In the above diagram, the objects in blue represent traditional data architecture. Objects in pink represent the new modern BI architecture, which includes Hadoop, NoSQL databases, high-performance analytical engines (e.g. analytical appliances, MPP databases, in-memory databases), and interactive, in-memory visualization tools.
Most source data now flows through Hadoop, which primarily acts as a staging area and online archive. This is especially true for semi-structured data, such as log files and machine-generated data, but also for some structured data that cannot be cost-effectively stored and processed in SQL engines (e.g. call center records).
From Hadoop, data is fed into a data warehousing hub, which often distributes data to downstream systems, such as data marts, operational data stores, and analytical sandboxes of various types, where users can query the data using familiar SQL-based reporting and analysis tools.
Today, data scientists analyze raw data inside Hadoop by writing MapReduce programs in Java and other languages. In the future, users will be able to query and process Hadoop data using familiar SQL-based data integration and query tools.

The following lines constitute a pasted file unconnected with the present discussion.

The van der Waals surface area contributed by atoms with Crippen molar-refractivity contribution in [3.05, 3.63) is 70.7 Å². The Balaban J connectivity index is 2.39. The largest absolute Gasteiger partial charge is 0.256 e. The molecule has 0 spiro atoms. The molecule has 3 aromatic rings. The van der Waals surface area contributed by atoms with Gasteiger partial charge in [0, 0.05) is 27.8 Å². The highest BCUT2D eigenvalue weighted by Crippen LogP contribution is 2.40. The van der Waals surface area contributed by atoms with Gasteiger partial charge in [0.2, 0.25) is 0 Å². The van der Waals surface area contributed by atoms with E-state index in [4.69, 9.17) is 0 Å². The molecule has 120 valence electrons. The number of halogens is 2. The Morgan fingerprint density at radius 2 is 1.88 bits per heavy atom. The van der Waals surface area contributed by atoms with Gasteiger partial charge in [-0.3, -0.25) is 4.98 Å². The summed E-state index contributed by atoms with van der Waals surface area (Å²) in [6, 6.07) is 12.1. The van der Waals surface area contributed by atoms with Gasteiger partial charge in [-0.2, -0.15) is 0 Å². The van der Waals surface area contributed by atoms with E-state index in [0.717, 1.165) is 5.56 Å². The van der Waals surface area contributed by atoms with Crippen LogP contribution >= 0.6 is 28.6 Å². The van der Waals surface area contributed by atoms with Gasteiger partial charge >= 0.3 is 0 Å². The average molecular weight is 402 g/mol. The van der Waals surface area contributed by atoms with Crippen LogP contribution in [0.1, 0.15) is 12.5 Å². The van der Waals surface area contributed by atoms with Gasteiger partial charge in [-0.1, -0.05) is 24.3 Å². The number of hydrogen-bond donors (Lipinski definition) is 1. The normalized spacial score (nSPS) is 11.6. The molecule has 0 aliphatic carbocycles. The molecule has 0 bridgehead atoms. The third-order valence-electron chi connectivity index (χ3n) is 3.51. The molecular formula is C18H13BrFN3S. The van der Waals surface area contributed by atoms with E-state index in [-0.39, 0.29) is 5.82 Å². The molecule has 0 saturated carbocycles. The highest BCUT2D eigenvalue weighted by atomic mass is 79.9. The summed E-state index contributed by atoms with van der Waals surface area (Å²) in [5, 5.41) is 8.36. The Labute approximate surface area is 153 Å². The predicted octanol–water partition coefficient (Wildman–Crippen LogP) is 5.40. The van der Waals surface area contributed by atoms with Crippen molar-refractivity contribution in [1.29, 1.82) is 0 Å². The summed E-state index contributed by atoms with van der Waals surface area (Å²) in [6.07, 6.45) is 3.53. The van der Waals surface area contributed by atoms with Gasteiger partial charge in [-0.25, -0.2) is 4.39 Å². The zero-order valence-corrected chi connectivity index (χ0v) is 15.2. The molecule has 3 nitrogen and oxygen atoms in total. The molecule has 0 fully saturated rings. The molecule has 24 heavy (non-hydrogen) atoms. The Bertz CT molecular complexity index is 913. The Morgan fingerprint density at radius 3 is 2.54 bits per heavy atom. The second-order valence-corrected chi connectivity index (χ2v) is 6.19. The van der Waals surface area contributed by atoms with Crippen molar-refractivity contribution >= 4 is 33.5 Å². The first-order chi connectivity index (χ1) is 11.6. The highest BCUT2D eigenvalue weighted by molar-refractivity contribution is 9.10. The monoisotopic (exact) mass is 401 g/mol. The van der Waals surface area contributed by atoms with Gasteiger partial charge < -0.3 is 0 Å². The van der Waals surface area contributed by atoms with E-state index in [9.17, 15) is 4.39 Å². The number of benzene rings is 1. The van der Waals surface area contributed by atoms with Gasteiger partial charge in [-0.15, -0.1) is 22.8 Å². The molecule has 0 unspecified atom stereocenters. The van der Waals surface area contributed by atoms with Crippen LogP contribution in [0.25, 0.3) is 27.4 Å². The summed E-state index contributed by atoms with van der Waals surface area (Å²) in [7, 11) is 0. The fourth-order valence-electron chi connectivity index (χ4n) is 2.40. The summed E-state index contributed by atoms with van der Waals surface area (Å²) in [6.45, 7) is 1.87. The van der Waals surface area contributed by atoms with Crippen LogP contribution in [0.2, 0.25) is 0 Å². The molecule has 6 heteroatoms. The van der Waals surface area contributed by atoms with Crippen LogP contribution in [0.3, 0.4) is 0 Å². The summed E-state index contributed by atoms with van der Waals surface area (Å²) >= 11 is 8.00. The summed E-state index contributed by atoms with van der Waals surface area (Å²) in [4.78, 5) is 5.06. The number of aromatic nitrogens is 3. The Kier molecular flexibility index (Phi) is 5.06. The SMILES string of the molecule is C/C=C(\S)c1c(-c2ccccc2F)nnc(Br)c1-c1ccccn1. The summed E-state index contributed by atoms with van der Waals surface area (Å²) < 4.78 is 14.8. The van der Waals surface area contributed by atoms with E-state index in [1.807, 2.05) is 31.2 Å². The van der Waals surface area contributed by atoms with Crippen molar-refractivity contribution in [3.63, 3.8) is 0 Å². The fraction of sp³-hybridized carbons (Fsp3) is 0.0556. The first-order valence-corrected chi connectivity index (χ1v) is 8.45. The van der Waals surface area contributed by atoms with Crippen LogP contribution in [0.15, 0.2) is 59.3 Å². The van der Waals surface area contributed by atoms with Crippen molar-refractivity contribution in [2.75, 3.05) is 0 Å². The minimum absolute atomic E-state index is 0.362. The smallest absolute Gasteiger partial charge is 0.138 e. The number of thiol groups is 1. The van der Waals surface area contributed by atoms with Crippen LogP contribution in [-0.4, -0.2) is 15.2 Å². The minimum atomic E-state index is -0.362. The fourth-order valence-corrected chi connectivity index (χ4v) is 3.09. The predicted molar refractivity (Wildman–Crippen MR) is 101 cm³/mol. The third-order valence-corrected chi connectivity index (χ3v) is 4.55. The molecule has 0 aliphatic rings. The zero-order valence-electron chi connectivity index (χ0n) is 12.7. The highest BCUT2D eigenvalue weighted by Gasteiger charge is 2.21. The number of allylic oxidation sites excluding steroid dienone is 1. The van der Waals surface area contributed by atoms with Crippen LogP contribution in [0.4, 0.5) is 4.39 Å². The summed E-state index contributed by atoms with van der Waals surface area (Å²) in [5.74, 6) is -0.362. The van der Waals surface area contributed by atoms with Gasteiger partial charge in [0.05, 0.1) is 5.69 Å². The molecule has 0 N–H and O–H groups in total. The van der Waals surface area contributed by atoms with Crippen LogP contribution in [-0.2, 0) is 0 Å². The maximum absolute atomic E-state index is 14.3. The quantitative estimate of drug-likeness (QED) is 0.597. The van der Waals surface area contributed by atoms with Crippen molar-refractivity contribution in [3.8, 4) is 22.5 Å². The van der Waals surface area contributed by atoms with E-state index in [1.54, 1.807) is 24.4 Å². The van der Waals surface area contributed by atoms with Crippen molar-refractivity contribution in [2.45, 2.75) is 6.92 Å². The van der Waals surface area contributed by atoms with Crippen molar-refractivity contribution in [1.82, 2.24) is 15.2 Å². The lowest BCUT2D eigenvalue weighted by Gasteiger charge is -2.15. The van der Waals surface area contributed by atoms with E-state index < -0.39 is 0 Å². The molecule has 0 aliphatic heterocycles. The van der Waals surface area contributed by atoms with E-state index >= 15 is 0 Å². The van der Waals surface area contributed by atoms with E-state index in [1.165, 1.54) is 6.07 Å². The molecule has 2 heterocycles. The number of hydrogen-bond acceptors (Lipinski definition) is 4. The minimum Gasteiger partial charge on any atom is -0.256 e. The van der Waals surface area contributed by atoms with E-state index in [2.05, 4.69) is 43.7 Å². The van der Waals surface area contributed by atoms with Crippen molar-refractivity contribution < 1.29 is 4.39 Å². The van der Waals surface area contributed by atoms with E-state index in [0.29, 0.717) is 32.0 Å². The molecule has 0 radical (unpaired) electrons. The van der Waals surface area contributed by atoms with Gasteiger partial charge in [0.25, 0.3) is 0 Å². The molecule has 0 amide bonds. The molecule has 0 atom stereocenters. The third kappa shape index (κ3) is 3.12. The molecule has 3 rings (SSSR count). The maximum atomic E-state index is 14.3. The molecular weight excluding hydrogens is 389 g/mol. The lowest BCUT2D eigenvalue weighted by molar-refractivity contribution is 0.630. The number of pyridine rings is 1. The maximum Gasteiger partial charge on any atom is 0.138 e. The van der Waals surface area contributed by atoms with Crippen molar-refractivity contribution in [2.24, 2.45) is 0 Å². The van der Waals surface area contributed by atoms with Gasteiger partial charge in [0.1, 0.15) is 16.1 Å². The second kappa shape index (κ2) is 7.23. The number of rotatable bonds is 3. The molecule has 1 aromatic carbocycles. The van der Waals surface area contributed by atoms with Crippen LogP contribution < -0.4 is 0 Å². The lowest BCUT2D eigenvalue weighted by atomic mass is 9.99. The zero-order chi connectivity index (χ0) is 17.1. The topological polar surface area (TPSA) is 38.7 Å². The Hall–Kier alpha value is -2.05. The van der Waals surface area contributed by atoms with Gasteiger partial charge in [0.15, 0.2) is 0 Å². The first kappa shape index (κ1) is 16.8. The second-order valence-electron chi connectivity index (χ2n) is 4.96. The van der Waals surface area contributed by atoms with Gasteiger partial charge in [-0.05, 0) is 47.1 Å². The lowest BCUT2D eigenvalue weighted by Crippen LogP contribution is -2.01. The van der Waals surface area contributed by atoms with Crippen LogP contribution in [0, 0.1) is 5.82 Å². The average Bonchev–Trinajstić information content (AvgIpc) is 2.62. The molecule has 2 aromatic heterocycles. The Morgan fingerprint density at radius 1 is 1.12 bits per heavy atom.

The modern BI architecture can analyze large volumes and new sources of data and is a significantly better platform for data alignment, consistency and flexible predictive analytics.
Thus, the new BI architecture provides a modern analytical ecosystem featuring both top-down and bottom-up data flows that meet all requirements for reporting and analysis.
Data science and business analytics works with both structured and unstructured data. Yet the future belongs to unstructured or semi-structured data from both internal and external sources.